Kruse: Your newest book is about monetizing that brand and expertise. Was this the next step to write about?
Clark: This is totally the next step. I kind of think of my three books, Reinventing You, Stand Out, and Entrepreneurial You as a trilogy. In many ways, this is the capstone. It is, of course, important to reinvent yourself into the job or the career that you want. It is essential once you are in that industry to stand out, to get noticed, to differentiate yourself from the competition.
None of that is going to matter, none of that is going to get you anywhere, unless you actuallylearn how to make money at it in a sustainable way. This is a book grappling with this ultimate question, how do you monetize your expertise? How do you actually build a lucrative, long-term career for yourself? That's what I dive into in Entrepreneurial You.
Kruse: Did you learn anything through this writing process?
Clark: Absolutely. The reason, in a lot of ways, that I wanted to write this book, was first of all, so that I could learn from some of the really smart people out there who were monetizing in great ways. I wanted to take the lesson, apply it in my own business and then share what I had learned with other people. So, in particular for me, an area that I wanted to learn about especially, although this is not the only thing that I talk about in Entrepreneurial You, I kind of run the gamut of different ways that people can monetize. For me, an area of emphasis was that I was very interested in creating online courses. I decided that in 2016 when I was writing the book that that was going to be the year that I explored the online course world. I very much, taking the playbook from the folks that I had interviewed, put that into practice. I launched a pilot course. In September of 2016, I launched the full iteration of my course, ‘Recognized Expert.’ Kevin, strictly from applying the information that I had learned in the course of researching Entrepreneurial You, I was able to create new revenue streams and increase my income by $193,000 last year.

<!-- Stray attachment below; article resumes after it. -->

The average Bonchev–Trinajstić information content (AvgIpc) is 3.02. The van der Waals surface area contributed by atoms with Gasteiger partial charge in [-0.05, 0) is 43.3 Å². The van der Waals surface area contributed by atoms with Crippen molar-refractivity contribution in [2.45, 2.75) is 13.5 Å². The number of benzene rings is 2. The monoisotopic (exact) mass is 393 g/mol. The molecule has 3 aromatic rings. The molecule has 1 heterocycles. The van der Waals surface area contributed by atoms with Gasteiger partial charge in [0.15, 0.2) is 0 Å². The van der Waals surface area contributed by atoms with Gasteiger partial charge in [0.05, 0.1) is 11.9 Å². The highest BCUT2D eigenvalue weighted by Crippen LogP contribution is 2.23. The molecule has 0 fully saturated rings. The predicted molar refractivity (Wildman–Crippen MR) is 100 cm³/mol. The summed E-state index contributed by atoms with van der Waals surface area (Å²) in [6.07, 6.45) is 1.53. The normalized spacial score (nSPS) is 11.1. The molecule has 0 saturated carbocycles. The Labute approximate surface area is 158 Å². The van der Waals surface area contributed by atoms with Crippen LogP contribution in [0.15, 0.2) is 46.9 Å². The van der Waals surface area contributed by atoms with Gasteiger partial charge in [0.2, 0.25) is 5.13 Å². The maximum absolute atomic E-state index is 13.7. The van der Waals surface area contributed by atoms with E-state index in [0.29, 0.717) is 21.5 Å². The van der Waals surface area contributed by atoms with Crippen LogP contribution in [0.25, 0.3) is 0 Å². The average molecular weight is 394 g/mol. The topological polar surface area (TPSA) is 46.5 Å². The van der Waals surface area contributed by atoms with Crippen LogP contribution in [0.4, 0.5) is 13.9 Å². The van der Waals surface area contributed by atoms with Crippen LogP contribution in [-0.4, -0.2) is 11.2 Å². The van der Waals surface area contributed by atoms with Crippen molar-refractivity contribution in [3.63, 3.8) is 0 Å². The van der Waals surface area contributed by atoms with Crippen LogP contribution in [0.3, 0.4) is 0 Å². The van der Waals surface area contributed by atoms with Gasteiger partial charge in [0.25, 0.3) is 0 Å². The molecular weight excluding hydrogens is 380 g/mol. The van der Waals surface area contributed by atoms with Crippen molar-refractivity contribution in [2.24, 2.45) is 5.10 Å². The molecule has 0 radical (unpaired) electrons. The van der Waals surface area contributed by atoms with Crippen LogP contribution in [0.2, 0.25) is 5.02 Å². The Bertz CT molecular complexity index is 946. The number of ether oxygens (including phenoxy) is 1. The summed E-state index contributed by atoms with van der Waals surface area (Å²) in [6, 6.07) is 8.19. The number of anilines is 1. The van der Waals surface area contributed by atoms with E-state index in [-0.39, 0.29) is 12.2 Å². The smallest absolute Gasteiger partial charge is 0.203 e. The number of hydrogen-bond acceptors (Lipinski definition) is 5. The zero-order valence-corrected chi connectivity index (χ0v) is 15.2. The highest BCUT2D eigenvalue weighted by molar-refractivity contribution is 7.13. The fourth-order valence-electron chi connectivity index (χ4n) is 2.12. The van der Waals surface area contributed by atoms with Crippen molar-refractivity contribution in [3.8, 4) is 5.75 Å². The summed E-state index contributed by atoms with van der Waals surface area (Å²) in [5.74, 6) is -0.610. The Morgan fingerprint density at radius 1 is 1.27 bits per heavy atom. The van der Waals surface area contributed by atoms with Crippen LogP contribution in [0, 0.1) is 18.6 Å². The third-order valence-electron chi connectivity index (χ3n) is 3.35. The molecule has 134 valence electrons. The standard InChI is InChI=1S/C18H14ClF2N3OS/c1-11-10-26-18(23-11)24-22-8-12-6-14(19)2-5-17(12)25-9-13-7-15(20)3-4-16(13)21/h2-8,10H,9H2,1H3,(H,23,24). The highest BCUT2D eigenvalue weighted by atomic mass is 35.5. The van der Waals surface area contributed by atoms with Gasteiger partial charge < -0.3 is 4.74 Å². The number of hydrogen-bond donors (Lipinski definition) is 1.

I have tested this and I know that the principals can work. I wanted to make myself the first guinea pig before sharing it with other people but I feel really good about them. There's a lot of opportunities out there that people are not tapping and leveraging. I wanted, with Entrepreneurial You to help them do that.
Kruse: Some think online courses are getting overblown because so many people are doing them. What's your reaction? Still a lot of opportunity?
Clark: I think that it has a huge growth potential. I think that it depends what universe you're talking about. If your universe is the world of online marketers, or online entrepreneurship, then yeah, everybody has a course. Just like everybody has a podcast, right?
I probably have 50 close friends that have podcasts. It's like, if in my universe, everyone has a podcast. If we extrapolate that out, we would say "Oh yeah, well in America there must be 200 million podcasts." No, there aren't. There's plenty of podcasts but this is not a mainstream thing. Most Americans don't even listen to podcasts yet. It's not a thing yet, in the popular consciousness. If you are listening to this podcast, you are in the vanguard of having tapped into this new channel. For the number of people that listen to podcasts, there's even fewer that have podcasts.
Same thing with online education. In our world, of course, everybody has these online courses, it's become a thing. In the early days, if you were guy number three to create an online course, you could probably do a really crappy job and still make a lot of money. Everybody's like "Oh my God, an online course. I've never even heard of such a thing." Then they buy it. You have to have high quality now, of course, because there is competition. The world has not tapped into online courses. This is going to be the way that people are educated in the future. There's just such a vast potential. As long as you have great stuff and as long as you have an audience of people that trusts you then they're going to want to buy your courses. I feel very bullish about the future of that.